Behavioral interviewing is common among the Fortune 500, and it continues to be used by more and more companies. In retail and manufacturing, behavioral interviews are common. If you are a warehousing or distribution professional, it is very likely you will encounter behavioral interviews in your career, both in job searches and in internal interviews for promotions. Preparing for a behavioral interview is critical for you to succeed. You need to have very detailed examples from your background. Completing one or more mock interviews is another essential step.
The reason so many firms have adopted behavioral interviewing is that past performance is often the best predictor of future performance. Now, assessing past performance in a behavioral interview is not looking at overall success in a position, although this is an important component. Behavioral interviewing assesses the success of the job seeker in a variety of common situations they will face in a job. If the job seeker can demonstrate past success in each of the individual tasks, the job seeker should be able to be successful in the role.
The goal of a behavioral interview is to try to get the job seeker to describe their background in sufficient detail so the hiring manager can picture how the job seeker performs. This style of interview requires the job seeker to answer open-ended questions and tell stories. General answers will not work. To be successful, you must prepare.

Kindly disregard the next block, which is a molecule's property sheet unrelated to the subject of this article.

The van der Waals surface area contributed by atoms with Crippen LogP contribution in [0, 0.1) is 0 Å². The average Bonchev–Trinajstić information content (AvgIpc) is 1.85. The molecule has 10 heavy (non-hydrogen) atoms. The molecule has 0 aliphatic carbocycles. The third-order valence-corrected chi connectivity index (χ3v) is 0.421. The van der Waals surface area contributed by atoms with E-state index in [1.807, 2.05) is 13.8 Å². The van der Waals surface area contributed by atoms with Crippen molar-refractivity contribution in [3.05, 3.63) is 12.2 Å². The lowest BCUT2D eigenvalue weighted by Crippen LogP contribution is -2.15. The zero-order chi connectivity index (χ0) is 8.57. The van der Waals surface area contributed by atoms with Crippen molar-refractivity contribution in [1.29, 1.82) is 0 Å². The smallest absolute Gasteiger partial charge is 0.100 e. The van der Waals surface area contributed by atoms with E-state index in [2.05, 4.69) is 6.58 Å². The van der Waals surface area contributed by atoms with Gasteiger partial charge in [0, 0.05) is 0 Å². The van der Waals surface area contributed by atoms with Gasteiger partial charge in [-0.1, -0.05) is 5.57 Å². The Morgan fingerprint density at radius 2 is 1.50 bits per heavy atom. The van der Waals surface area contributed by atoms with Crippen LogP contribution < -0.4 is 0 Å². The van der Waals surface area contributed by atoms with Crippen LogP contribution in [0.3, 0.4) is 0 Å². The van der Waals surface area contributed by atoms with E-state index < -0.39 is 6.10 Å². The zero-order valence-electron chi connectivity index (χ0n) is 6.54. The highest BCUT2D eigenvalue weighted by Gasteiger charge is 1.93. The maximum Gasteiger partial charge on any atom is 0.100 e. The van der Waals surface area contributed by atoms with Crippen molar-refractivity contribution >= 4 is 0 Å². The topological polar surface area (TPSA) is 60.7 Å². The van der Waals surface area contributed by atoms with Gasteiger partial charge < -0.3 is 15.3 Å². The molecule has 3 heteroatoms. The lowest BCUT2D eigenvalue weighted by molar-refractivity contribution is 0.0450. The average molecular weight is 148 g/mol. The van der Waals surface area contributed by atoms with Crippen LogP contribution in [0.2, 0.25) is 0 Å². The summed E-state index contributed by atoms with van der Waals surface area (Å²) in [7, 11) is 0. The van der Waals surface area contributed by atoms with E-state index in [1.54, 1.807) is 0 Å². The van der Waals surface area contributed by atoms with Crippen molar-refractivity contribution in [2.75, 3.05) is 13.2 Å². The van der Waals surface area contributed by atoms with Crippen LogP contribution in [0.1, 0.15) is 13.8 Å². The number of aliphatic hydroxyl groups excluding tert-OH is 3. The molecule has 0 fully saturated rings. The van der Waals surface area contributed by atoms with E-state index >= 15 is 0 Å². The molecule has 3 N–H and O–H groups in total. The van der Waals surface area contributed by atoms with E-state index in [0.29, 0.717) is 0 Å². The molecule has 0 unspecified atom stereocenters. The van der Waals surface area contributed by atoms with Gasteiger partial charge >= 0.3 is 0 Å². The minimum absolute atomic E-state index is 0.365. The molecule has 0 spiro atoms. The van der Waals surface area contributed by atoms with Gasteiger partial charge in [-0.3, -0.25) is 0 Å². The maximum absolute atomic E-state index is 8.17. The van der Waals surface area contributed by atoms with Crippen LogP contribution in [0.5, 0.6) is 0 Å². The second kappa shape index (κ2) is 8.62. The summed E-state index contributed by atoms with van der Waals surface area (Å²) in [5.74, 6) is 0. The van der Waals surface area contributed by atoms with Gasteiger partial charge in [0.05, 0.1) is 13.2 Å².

The first step in preparing for a behavioral interview is to review your background and start writing some stories about your experiences. To help you think of a few stories to tell, I’ve compiled a number of common interview questions for warehousing positions:
- Tell me about a time when you took over an under-performing team.
- Tell me about a time when you failed to hit your distribution plan.
- Tell me about a time when you were understaffed for the daily plan.
- Tell me about a time when you were overstaffed for the daily plan.
- Tell me about a time when you adopted new technology.
- Tell me about a time when you addressed a safety issue.
- Tell me about a time when you improved the productivity of a team.
- Tell me about a time when you improved the quality of a team.
- Tell me about a time when you had a conflict with a peer.
- Tell me about a time when you dealt with a conflict between two people on your team.
- Tell me about a time when you hired and trained a large group of new employees at once.
- Tell me about a time when you were overstaffed and needed to downsize.
- Tell me about a time when you coached someone working for you on their performance.
- Tell me about a time when you missed your budget goals.
- Tell me about a time when you adapted to unforeseen events in order to stay on pace to hit your budget.
This list of questions is just a starting point. There are thousands of potential questions you could be asked. Although it may seem impossible to prepare for all of them, you can prepare for the different types of questions you might encounter. For example, in the list above, there are questions about improving productivity, safety and quality, adapting staffing levels to the plan, utilizing new technology, dealing with conflict, and budge issues. This selection of topics will give you a good start and covers some of the most common interview topics for warehousing careers.